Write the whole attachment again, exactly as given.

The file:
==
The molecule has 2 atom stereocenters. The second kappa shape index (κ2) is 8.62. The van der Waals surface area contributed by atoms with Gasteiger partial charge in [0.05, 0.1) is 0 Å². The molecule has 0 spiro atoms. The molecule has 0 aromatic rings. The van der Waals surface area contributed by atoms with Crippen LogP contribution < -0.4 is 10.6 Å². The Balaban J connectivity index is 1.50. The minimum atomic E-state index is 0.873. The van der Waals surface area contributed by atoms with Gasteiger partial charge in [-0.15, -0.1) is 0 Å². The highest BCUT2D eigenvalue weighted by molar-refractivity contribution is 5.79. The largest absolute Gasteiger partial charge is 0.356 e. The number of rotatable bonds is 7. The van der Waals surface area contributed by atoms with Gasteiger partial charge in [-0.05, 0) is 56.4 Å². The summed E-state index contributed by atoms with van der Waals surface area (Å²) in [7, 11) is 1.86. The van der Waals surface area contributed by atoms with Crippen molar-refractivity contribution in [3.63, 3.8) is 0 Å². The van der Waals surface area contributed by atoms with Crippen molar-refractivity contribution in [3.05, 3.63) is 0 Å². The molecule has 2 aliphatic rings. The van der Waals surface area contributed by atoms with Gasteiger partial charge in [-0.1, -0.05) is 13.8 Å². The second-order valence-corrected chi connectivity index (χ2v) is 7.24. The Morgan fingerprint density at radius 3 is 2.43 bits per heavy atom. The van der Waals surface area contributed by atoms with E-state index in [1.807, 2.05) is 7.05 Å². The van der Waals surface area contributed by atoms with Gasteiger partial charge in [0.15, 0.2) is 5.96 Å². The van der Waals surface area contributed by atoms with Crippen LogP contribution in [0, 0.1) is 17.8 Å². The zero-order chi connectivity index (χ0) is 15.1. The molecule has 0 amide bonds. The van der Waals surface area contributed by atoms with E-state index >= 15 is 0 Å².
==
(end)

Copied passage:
The molecule has 2 atom stereocenters. The second kappa shape index (κ2) is 8.62. The van der Waals surface area contributed by atoms with Gasteiger partial charge in [0.05, 0.1) is 0 Å². The molecule has 0 spiro atoms. The molecule has 0 aromatic rings. The van der Waals surface area contributed by atoms with Crippen LogP contribution < -0.4 is 10.6 Å². The Balaban J connectivity index is 1.50. The minimum atomic E-state index is 0.873. The van der Waals surface area contributed by atoms with Gasteiger partial charge in [-0.15, -0.1) is 0 Å². The highest BCUT2D eigenvalue weighted by molar-refractivity contribution is 5.79. The largest absolute Gasteiger partial charge is 0.356 e. The number of rotatable bonds is 7. The van der Waals surface area contributed by atoms with Gasteiger partial charge in [-0.05, 0) is 56.4 Å². The summed E-state index contributed by atoms with van der Waals surface area (Å²) in [7, 11) is 1.86. The van der Waals surface area contributed by atoms with Crippen molar-refractivity contribution in [3.63, 3.8) is 0 Å². The van der Waals surface area contributed by atoms with Crippen molar-refractivity contribution in [3.05, 3.63) is 0 Å². The molecule has 2 aliphatic rings. The van der Waals surface area contributed by atoms with Gasteiger partial charge in [-0.1, -0.05) is 13.8 Å². The second-order valence-corrected chi connectivity index (χ2v) is 7.24. The Morgan fingerprint density at radius 3 is 2.43 bits per heavy atom. The van der Waals surface area contributed by atoms with E-state index in [1.807, 2.05) is 7.05 Å². The van der Waals surface area contributed by atoms with Gasteiger partial charge in [0.15, 0.2) is 5.96 Å². The van der Waals surface area contributed by atoms with Crippen LogP contribution in [0, 0.1) is 17.8 Å². The zero-order chi connectivity index (χ0) is 15.1. The molecule has 0 amide bonds. The van der Waals surface area contributed by atoms with E-state index >= 15 is 0 Å².